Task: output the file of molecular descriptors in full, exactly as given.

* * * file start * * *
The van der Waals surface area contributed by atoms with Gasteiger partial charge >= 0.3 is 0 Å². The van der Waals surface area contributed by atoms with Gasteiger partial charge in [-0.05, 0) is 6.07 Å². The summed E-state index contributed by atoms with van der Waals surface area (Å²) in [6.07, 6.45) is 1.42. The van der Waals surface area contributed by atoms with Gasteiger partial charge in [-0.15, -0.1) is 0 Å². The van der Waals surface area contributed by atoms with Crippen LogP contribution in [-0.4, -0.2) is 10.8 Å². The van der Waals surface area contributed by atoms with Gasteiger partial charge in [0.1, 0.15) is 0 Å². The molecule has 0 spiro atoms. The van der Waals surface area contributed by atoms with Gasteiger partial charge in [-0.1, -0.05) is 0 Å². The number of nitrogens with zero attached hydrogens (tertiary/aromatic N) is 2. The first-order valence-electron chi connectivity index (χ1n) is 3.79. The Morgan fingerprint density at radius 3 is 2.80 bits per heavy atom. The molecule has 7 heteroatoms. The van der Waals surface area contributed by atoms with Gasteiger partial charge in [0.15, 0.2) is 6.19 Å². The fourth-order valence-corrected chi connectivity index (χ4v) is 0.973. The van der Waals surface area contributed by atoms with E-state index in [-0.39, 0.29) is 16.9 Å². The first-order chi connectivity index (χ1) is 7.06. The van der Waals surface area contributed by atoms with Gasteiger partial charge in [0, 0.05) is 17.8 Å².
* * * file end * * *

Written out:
The van der Waals surface area contributed by atoms with Gasteiger partial charge >= 0.3 is 0 Å². The van der Waals surface area contributed by atoms with Gasteiger partial charge in [-0.05, 0) is 6.07 Å². The summed E-state index contributed by atoms with van der Waals surface area (Å²) in [6.07, 6.45) is 1.42. The van der Waals surface area contributed by atoms with Gasteiger partial charge in [-0.15, -0.1) is 0 Å². The van der Waals surface area contributed by atoms with Crippen LogP contribution in [-0.4, -0.2) is 10.8 Å². The van der Waals surface area contributed by atoms with Gasteiger partial charge in [0.1, 0.15) is 0 Å². The molecule has 0 spiro atoms. The van der Waals surface area contributed by atoms with Gasteiger partial charge in [-0.1, -0.05) is 0 Å². The number of nitrogens with zero attached hydrogens (tertiary/aromatic N) is 2. The first-order valence-electron chi connectivity index (χ1n) is 3.79. The Morgan fingerprint density at radius 3 is 2.80 bits per heavy atom. The molecule has 7 heteroatoms. The van der Waals surface area contributed by atoms with Gasteiger partial charge in [0.15, 0.2) is 6.19 Å². The fourth-order valence-corrected chi connectivity index (χ4v) is 0.973. The van der Waals surface area contributed by atoms with E-state index in [-0.39, 0.29) is 16.9 Å². The first-order chi connectivity index (χ1) is 7.06. The van der Waals surface area contributed by atoms with Gasteiger partial charge in [0, 0.05) is 17.8 Å².